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Extra Police For Protests And Presidential Candidate Visits Cost Local Taxpayers

PITTSBURGH (KDKA) -- These days, any time a presidential candidate comes to town, expect a protest of some sort.

That certainly was the case when city officials called in additional police to keep protesters from disrupting lines of Trump supporters waiting to get into Soldiers & Sailors in Oakland and the Convention Center downtown.

While the candidates pay for the venue and all that goes on inside, protecting the candidates outside and keeping protests safe creates an expense for taxpayers.

"That's paid for 100 percent by the city of Pittsburgh," Mayor Bill Peduto said on Thursday.

"It's one of the things about a democracy and the candidates having the ability to speak to the public. That cost comes directly to the city of Pittsburgh. We don't even get to share it, but I do want to thank the other agencies."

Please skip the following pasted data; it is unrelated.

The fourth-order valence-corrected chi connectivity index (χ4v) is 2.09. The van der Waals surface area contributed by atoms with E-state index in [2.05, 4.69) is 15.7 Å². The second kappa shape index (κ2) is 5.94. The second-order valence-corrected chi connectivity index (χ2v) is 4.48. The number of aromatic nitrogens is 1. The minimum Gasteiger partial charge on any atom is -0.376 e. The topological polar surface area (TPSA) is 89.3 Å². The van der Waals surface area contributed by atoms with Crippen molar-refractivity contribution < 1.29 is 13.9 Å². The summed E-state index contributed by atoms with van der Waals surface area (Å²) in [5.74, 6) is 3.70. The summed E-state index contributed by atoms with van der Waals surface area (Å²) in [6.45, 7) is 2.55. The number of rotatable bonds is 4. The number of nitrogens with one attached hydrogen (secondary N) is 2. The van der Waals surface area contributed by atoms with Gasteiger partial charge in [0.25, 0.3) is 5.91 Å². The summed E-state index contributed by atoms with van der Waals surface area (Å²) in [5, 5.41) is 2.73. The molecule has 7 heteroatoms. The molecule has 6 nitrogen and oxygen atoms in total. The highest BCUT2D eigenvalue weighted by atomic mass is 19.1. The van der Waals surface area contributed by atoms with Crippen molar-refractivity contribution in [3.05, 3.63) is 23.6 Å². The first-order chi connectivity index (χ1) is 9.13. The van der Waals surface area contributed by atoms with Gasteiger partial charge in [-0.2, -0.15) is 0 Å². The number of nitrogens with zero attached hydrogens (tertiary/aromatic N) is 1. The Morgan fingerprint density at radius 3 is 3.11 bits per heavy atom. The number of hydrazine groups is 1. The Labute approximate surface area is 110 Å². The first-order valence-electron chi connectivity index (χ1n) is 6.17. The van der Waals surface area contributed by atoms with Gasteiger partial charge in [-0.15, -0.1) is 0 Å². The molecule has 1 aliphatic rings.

The other agencies, who pay for their own work, include the county police, state police, and, of course, the secret service -- along with University Police if the candidate speaks on campus.

Two weeks ago, it was Bernie Sanders who came to the city. Last week, it was Hillary Clinton.

And this week, it was Donald Trump.

"The campaign is very unpredictable," says Pittsburgh's new public safety director Wendell Hissrich.

"Depending on the polls, that could change overnight, and of course the candidates also change their plans as to where they want to go and who they want to see."

Hissrich adds, "Makes it very hard to prepare."

He also told KDKA political editor Jon Delano that it's also costly to taxpayers.

Delano: "Do you have any dollar figures yet?"

Hissrich: "I do not."

Delano: "But it is expensive?"

Hissrich: "It is very expensive."

The mayor says he wishes for the old days where -- instead of protesters and supporters screaming at each other -- which costs taxpayers money, "We'd go back to a time when debate was about ideas and policies and not so much like a sporting event."

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